Please use this identifier to cite or link to this item: http://hdl.handle.net/10321/2618
Title: The perceptions and experiences of students regarding weapons in schools in Umgungundlovu District, KwaZulu-Natal
Authors: Mhlongo, Thabani 
Issue Date: 2017
Abstract: The purpose of the study explores the perception and experiences of students regarding weapons in schools, in a bid to create a peaceful and conducive learning environment. This study concentrated on four high schools in Umgungundlovu District. Students, educators and principals were asked to participate in this study on a voluntary basis. The study recognises that existing data related to weapons in South African schools is largely anecdotal. The significance of the study is that it collected data related to the weapons in schools and used data to inform recommendations on ways in which we can make schools safer places to the young people and staff. This was a mixed methods survey; however, the bulk of the findings were drawn from the quantitative data, which was conducted through surveys. The qualitative data was collected in interviews and in focus group discussions. The data revealed that a high proportion of students have seen weapons in school, which might be an indication that weapons find easy access onto school premises. The results revealed the types of weapons brought to schools. Knives were the weapons most seen at school followed by guns, while some other weapons mentioned were pepper sprays, screwdrivers, pangas and bats The study showed that in other schools, drugs, alcohol, substance abuse were reported in the sample. Among the contributing factors raised by the respondents on the reasons for the presence of weapons onto schools were the issue of drugs, alcohol, bullying, fights among students, and being involved on gang activities. Some policy recommendations regarding school security measures were proposed on the basis of the findings which were drawn from this study. As part of the study, it is recommended that the Department of Education ensure that all South African schools implement well-documented discipline policies, a code of conduct and school rules for their school which must clearly indicate seriousness of carrying a weapon in school as well as the consequences of misbehaviour. The policy must have steps to be followed by the principals and or educators where there are elements of misconduct against the students and sanctions to be issued if the student is found guilty. Other recommendations were made in line with the findings based on the results. Limitations of the study were further pointed out.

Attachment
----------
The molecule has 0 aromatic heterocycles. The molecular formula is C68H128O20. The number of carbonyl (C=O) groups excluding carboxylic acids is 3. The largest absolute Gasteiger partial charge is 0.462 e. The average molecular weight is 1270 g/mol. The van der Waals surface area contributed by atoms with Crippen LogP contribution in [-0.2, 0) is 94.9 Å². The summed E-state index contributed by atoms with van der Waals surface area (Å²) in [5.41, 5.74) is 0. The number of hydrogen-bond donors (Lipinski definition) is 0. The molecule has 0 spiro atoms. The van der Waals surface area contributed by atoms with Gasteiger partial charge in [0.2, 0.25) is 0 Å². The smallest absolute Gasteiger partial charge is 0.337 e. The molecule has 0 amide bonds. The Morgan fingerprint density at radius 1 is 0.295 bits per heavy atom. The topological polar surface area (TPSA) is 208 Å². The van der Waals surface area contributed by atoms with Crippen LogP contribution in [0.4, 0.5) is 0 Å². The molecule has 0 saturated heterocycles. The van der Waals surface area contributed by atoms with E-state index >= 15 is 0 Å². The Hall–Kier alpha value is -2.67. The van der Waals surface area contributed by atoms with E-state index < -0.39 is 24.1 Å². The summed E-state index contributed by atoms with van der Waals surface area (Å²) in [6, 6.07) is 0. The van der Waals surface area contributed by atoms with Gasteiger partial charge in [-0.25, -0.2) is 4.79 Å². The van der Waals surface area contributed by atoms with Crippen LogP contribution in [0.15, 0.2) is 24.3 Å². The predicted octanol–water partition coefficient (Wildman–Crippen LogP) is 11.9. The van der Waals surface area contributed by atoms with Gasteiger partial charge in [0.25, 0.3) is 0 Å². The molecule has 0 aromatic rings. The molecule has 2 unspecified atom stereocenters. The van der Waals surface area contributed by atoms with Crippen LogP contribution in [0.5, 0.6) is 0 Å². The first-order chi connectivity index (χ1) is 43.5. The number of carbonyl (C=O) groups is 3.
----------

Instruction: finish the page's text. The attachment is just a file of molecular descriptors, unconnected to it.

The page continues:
Description: Submitted in fulfilment of the requirements of the Degree of Master's in Public Management, Durban University of Technology, 2017.
URI: http://hdl.handle.net/10321/2618
Appears in Collections:Theses and dissertations (Management Sciences)

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